Continuous electronic fetal heart rate monitoring was introduced into hospitals in the 1970s without evidence from clinical trials, but with a strong marketing push from the monitoring industry (Obladen 2018). The machine was marketed as a scientific breakthrough that could predict fetal distress and bring an end to cerebral palsy—still the most common motor disability in childhood (CDC 2018). It was embraced by most obstetricians and nurses.
Women were not informed at the introduction of EFM in the 1970s that its use was totally experimental. Today, the use of continuous EFM machines is widespread, although, as you will see, it is still lacking evidence of benefits (Sartwelle et al. 2017). EFM was used among 45% of laboring women in 1980, 62% in 1988, 74% in 1992, and 85% in 2002 (ACOG 2009). Today, as we mentioned earlier, the rate of EFM during labor is around 90%. As the use of EFM during labor increased, so did the Cesarean rate, and it is possible that these two trends are connected. Between 1970 and 2016, the Cesarean rate in the U.S. increased from 5% to 32%. And “non-reassuring fetal heart tones” became the second most common reason for first-time Cesareans in the U.S. (ACOG 2017, #184).
What Is the Evidence on Fetal Monitoring?
Evidence on Continuous EFM vs. hands-on listening
In 2017, Cochrane researchers combined the results of 12 randomized, controlled trials including more than 37,000 participants (Alfirevic et al. 2017). Most of the studies were of poor quality and took place in the 1970s and 1980s. Both technology and clinical practice have changed over the years and we do not know what effect this would have on the results if these studies were re-done today. In all of these studies, people were randomly assigned to receive either continuous EFM or hands-on listening during labor.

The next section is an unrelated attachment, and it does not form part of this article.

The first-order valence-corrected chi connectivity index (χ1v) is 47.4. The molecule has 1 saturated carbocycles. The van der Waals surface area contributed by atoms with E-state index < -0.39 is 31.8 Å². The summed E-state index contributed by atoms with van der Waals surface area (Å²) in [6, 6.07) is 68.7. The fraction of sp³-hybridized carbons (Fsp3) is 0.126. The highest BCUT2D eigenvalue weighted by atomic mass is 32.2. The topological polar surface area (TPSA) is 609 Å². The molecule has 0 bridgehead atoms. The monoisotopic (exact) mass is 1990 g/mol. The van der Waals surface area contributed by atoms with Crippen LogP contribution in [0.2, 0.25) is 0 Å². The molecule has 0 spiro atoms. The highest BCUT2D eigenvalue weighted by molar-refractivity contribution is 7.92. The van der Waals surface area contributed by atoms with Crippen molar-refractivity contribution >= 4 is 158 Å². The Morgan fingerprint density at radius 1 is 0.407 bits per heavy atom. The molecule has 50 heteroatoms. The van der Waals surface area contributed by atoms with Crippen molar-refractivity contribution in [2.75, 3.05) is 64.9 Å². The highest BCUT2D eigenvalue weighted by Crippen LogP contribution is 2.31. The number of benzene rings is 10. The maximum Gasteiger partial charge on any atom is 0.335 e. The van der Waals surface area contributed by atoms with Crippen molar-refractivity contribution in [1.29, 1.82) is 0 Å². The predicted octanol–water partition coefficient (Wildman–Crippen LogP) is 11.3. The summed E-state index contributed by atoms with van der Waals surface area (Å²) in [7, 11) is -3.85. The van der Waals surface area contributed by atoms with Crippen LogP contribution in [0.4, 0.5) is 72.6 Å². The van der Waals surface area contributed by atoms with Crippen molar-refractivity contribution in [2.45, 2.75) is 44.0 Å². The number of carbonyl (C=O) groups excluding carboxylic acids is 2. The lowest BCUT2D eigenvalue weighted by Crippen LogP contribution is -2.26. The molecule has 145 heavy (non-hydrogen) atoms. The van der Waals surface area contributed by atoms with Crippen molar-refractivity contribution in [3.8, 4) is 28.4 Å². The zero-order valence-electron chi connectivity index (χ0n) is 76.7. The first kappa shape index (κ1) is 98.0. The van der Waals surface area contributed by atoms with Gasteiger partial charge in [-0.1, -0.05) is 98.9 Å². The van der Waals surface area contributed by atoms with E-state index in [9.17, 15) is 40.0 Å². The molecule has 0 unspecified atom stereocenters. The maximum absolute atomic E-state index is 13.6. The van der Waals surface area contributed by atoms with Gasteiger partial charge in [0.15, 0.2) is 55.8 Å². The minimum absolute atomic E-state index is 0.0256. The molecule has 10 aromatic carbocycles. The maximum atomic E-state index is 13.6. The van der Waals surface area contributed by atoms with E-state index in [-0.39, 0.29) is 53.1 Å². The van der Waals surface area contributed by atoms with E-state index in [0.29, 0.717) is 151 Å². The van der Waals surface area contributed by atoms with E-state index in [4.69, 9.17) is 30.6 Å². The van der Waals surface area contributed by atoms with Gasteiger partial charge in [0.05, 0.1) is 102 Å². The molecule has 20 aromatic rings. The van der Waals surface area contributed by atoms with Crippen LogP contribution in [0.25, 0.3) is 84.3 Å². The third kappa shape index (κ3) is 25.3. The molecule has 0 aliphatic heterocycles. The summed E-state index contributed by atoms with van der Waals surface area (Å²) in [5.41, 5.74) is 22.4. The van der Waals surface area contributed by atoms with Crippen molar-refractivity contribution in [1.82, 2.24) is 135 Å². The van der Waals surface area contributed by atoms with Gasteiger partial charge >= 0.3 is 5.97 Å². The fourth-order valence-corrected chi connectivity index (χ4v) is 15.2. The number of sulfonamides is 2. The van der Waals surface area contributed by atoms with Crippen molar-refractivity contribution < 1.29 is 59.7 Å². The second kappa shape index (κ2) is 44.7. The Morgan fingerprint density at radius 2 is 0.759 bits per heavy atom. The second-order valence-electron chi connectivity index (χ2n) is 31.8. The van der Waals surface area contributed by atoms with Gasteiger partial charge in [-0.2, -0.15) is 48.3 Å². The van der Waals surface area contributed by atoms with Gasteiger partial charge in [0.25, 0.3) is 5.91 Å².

The researchers found no differences between the continuous EFM group and the hands-on listening group in Apgar scores or cord blood gases, rates of low-oxygen brain damage, admission to the neonatal intensive care unit, or perinatal death. They also found no difference between groups in the percentage of people using medication for pain relief during labor. The overall findings were consistent for people with both low-risk and high-risk pregnancies. When the researchers removed the poorer quality trials from the analysis it did not change the overall findings.
Importantly, there was a 50% lower risk of newborn seizures in the continuous electronic fetal monitoring group; however, overall, seizure events were rare (about one in 500 births, or 0.2%). The risk of a newborn seizure was 0.15% for people with continuous EFM vs. 0.3% for people with hands-on listening during labor. Unfortunately, there have not been any long-term follow-up studies looking at the harms of newborn seizures, so we don’t know how important preventing a seizure is to the long-term health of a child (Alfirevic et al. 2017).